Please contact those responsible for fouling our televisions with his presence. Please also feel free to join the Bear Barbaric Bear Grylls Facebook page and SIGN OUR PETITION.

(Please note that we were unable to find an email address for anyone at Discovery, however, you may also leave an opinion here. To contact the Ethics Hotline in the U.S. and Canada, please dial (800) 398-6395.)


Please either fax or mail a letter to John S. Hendricks, Chairman, Discovery Communications, LLC at the following address:

John S. Hendricks, Chairman
One Discovery Place
Silver Spring, MD 20910
Phone: 240-662-2000
Fax: 240-662-1868

Dear John S. Hendricks,
There is a truly repellent video hosted on the Discovery Channel’s website compels me to write to you. The offending video is from the defunct show Man vs. Wild and details the efforts of Bear Grylls as he terrorizes, beats to death and devours harmless bats, ostensibly to demonstrate some tribal hunting technique and to impart supposedly “valuable” survival tactics.

Specifically, Mr. Grylls uses smoke and flame to drive the bats from their home and their sleep, strikes them from the air with a homemade bludgeon, stomps on their broken, fragile, defenseless bodies and then devours them alive, all for the benefit of an audience that will never in a million years find themselves forced to rely on what they’ve seen on television to survive in the Chinese wilderness.

That such brutality is so flimsily justified by anthropological and naturalist pretenses is offensive enough, but it cannot possibly overshadow the brutality itself. After hearing the video, it seemed unbelievable – even possibly illegal – that such things could or would be shown, and particularly on a reputable channel as Discovery. If teenagers spent the weekend filming themselves doing the exact same thing, they would of course be arrested and charged with animal cruelty.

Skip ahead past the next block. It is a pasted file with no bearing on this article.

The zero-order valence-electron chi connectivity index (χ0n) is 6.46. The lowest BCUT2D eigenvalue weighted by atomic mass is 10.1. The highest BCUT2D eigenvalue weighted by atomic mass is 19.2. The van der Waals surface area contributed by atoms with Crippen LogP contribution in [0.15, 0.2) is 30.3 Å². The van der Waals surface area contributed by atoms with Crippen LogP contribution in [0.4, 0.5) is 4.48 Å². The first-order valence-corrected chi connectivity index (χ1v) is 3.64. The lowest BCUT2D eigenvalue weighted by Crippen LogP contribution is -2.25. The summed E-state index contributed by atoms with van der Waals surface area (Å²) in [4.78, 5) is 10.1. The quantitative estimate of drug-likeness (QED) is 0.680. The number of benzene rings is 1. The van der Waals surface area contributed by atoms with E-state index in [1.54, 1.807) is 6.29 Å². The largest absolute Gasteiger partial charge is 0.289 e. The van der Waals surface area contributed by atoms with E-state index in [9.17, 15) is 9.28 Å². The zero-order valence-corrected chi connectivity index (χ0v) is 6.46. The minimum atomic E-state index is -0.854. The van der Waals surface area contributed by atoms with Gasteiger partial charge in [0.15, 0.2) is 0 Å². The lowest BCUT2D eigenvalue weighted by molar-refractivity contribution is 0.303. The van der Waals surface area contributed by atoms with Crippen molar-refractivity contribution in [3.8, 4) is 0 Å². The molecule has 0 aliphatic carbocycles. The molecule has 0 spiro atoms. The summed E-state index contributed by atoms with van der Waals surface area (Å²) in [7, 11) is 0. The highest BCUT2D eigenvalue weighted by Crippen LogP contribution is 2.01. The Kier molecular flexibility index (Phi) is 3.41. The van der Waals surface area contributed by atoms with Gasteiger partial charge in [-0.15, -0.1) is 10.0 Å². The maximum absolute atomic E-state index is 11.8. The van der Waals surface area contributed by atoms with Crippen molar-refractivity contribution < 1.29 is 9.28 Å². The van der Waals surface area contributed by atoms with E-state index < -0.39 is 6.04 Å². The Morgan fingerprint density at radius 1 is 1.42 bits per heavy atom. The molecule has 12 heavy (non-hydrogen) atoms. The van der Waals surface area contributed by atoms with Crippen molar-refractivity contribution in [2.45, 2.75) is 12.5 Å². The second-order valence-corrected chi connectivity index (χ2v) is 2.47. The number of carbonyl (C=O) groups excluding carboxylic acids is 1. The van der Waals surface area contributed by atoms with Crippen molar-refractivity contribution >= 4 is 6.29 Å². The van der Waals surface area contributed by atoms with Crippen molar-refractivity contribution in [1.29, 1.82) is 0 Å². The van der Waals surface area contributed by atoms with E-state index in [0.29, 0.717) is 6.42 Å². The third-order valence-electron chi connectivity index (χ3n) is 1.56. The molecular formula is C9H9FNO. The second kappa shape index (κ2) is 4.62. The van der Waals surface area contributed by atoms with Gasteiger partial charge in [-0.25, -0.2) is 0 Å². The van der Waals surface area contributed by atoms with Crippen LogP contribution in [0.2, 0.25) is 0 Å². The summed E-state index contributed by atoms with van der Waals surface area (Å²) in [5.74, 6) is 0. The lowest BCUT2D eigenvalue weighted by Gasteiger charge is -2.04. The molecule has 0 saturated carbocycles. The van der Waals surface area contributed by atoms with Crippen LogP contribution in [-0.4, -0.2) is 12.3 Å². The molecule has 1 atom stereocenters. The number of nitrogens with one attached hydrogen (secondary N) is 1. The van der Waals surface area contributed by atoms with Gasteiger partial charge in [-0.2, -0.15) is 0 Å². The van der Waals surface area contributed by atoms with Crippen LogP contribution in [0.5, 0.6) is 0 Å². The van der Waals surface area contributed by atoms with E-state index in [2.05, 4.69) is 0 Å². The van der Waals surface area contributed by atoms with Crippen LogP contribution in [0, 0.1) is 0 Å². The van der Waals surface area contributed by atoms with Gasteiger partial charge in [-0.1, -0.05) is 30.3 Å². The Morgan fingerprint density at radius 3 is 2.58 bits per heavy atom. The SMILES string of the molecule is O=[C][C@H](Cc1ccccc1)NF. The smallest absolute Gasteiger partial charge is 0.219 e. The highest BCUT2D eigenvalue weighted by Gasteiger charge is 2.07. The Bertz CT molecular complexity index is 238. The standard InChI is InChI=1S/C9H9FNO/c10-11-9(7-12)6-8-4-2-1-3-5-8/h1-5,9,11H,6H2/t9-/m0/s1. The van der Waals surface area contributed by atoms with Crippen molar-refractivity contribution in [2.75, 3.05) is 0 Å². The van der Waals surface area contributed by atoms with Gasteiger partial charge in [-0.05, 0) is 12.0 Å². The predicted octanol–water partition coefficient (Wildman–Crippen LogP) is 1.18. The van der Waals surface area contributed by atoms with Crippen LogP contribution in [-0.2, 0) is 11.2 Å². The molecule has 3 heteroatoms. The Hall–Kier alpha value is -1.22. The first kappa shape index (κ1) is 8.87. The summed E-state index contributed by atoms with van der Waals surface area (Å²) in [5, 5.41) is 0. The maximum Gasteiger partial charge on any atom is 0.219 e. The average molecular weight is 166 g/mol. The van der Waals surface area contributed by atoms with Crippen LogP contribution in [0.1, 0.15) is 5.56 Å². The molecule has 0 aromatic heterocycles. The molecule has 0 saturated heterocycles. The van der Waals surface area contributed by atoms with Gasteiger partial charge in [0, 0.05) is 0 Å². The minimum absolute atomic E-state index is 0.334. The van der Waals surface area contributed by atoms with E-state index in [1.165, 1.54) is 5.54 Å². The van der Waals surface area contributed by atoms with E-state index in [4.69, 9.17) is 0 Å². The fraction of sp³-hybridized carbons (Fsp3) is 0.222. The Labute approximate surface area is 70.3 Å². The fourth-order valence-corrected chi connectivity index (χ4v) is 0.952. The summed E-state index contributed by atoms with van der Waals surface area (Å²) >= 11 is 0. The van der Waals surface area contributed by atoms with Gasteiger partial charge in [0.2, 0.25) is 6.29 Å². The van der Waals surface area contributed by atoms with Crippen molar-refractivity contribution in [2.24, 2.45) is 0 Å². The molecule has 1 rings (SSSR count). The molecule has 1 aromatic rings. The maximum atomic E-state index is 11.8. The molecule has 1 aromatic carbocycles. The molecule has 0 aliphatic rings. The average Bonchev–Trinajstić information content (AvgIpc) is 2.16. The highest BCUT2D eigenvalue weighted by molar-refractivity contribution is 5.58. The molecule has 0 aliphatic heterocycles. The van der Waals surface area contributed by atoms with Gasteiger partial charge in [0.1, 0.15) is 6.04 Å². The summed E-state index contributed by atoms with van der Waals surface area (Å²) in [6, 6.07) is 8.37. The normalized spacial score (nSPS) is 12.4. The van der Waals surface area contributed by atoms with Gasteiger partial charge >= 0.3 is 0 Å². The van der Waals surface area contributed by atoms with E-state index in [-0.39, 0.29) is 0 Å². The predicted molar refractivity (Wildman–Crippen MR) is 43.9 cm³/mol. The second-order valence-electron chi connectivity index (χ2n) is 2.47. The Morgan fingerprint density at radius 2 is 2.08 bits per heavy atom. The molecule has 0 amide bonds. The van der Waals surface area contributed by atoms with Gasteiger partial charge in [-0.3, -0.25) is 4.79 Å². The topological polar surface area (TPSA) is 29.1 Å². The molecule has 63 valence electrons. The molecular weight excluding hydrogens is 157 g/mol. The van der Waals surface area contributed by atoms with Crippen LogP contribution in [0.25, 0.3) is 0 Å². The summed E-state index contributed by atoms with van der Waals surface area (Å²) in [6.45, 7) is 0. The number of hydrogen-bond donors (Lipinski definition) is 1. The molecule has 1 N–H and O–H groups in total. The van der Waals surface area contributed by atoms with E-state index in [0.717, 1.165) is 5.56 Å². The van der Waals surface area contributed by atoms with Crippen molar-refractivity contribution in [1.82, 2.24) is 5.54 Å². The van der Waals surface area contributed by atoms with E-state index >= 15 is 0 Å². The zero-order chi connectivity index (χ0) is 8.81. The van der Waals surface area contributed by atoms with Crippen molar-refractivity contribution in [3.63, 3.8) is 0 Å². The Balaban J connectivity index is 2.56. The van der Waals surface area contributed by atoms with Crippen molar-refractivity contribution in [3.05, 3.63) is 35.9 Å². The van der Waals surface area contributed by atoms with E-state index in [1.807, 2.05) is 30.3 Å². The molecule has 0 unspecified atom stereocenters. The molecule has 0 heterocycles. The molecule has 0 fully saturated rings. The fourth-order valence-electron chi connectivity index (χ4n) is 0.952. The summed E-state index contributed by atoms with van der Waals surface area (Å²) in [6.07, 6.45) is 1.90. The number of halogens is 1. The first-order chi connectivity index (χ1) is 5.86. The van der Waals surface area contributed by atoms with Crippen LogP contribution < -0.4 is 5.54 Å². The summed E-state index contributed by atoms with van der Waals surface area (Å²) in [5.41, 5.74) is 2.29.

It was profoundly disappointing then to see that it was not only aired, but choreographed and filmed at great effort and expense. Worse, it was done solely to entertain and to glorify Mr. Grylls as a strong and courageous survivalist. As this is a fabrication, as it is now common knowledge that many or most of Mr. Grylls’ stunts were staged, as everyone now knows that he was spending his nights in hotel rooms rather than the wilderness he professed to survive in for days on end, not only is all his demagoguery rendered suspect, but it cannot be credibly said that those bats died for educational purposes, nor indeed for any other purpose than the facile excitement of an audience.

Profiting from the brutal and inhumane killing of these animals in pursuit of what is essentially a modern day blood sport is wrong, and we ask that the “bat tennis” video be removed from your website along with all others in which Bear Grylls beats animals to death. As a media operation that purports to be educational, fostering such cruelty and disrespect toward the creatures we share the earth with is unconscionable. What was done to them cannot be undone, but you can from this point on respect their suffering and not peddle it as despicable and retrograde entertainment.

Again, I implore The Discovery Channel to remove all videos of Bear Grylls mutilating, killing and eating innocent animals from your website as well as other websites including YouTube and other video channels.

[Your name]